Important Aboriginal + Oceanic Art
6 October 2010

Rover Thomas (Joolama)

(c.1926 - 1998)

natural earth pigments and natural binder on plywood

80.0 x 100.0 cm

inscribed verso: artist's name, Waringarri Aboriginal Artscat. S-499 and P-575 ACJ

$80,000 - 120,000

Waringarri Aboriginal Arts, Kununurra
Private collection, Queensland
Sotheby's, Melbourne, 9 July 2001, lot 69
Private collection, Sydney

Catalogue text

The subject of this painting, also known as Kelly's Knob, is referred to in the second last verse of the Kurirr–Kurirr (Krill Krill) ceremony. Composed by Rover Thomas in the late 1970s, the ceremony itself was the vehicle which propelled the artist to fame firstly within the Warmun Community, and is now considered to be a cultural icon for the Miriwung and Kija people of Turkey Creek. Communicated to Thomas through a series of visions, the song cycle is centered on the spectral odyssey of the artist's classificatory mother's spirit after her passing in 1974.

As noted by Anthropologist Kim Akerman in his tribute to the artist, ‘In these dreams she transmitted to him the songs and images required to present the narrative of her journey as a shade across the Kimberley landscape. Rover was to develop the verses and teach them to others; as well as instructing and supervising the creation of a series of painted boards. Each board related to an element of the cycle and they were revealed sequentially, carried by dancers accompanied by songmen and a chorus chanting the appropriate verse... One dramatic passage refers to the spirits stopping and, from Kelly's Knob in Kununurra, looking far to the northeast to see Cyclone Tracy (itself a manifestation of the rainbow serpent), destroying the city of Darwin.'1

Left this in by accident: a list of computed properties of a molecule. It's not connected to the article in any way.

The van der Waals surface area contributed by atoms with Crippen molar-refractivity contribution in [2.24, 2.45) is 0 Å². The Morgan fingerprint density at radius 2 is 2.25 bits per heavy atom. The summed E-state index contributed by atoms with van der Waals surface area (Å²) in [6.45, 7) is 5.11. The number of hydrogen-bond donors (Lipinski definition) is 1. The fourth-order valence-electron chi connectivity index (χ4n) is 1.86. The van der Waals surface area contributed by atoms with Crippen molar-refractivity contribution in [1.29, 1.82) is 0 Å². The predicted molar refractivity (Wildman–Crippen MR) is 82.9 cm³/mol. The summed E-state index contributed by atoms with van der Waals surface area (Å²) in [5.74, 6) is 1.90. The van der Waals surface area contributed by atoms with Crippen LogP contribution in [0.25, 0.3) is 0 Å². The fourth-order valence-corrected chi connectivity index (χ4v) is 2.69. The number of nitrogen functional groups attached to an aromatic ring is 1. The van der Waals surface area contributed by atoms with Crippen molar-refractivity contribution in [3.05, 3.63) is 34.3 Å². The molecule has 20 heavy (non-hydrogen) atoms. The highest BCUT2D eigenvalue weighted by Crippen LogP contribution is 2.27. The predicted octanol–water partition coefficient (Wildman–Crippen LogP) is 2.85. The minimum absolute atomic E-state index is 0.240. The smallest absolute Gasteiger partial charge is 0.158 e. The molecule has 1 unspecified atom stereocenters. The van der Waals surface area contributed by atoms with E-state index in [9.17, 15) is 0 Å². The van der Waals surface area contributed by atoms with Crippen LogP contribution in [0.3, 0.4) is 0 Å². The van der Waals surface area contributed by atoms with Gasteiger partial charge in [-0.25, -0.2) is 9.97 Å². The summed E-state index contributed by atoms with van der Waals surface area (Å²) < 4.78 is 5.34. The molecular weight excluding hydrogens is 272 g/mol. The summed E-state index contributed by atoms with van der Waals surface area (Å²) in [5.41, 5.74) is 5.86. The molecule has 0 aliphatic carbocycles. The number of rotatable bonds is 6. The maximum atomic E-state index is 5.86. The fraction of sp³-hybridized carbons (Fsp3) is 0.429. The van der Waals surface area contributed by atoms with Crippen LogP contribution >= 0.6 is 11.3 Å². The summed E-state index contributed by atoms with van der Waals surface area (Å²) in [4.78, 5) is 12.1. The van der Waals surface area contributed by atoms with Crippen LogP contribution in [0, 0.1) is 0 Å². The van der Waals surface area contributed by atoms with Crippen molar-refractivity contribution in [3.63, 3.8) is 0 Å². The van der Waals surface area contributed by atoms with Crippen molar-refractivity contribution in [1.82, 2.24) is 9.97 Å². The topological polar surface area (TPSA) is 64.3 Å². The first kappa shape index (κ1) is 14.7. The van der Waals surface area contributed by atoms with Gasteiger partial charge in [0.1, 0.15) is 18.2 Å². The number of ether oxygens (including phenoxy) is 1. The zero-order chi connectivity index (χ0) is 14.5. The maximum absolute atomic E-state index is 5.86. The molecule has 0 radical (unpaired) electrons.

Accompanied by a copy of a certificate of authenticity from Waringarri Aboriginal Arts which titles the painting ‘Kelly's Knob', and states: ‘This painting shows country around Kelly's Knob, a prominent landmark in the town of Kununurra where the artist sometimes paints. The knob appears as a black dome shape at the upper left. The sinuous line that runs around the center of the painting represents the bitumen road that runs around the town of Kununurra and the irrigated farms on the Weaber plains. The artist has also shown the road running up to the knob itself to the lookout where you can see all the country that is shown in the painting. The area below the road at the bottom represents the hills beyond the plains.'

1. Akerman, K., ‘Rover Thomas', Artlink Reconciliation: Indigenous Art for the 21st Century, volume 20, number 1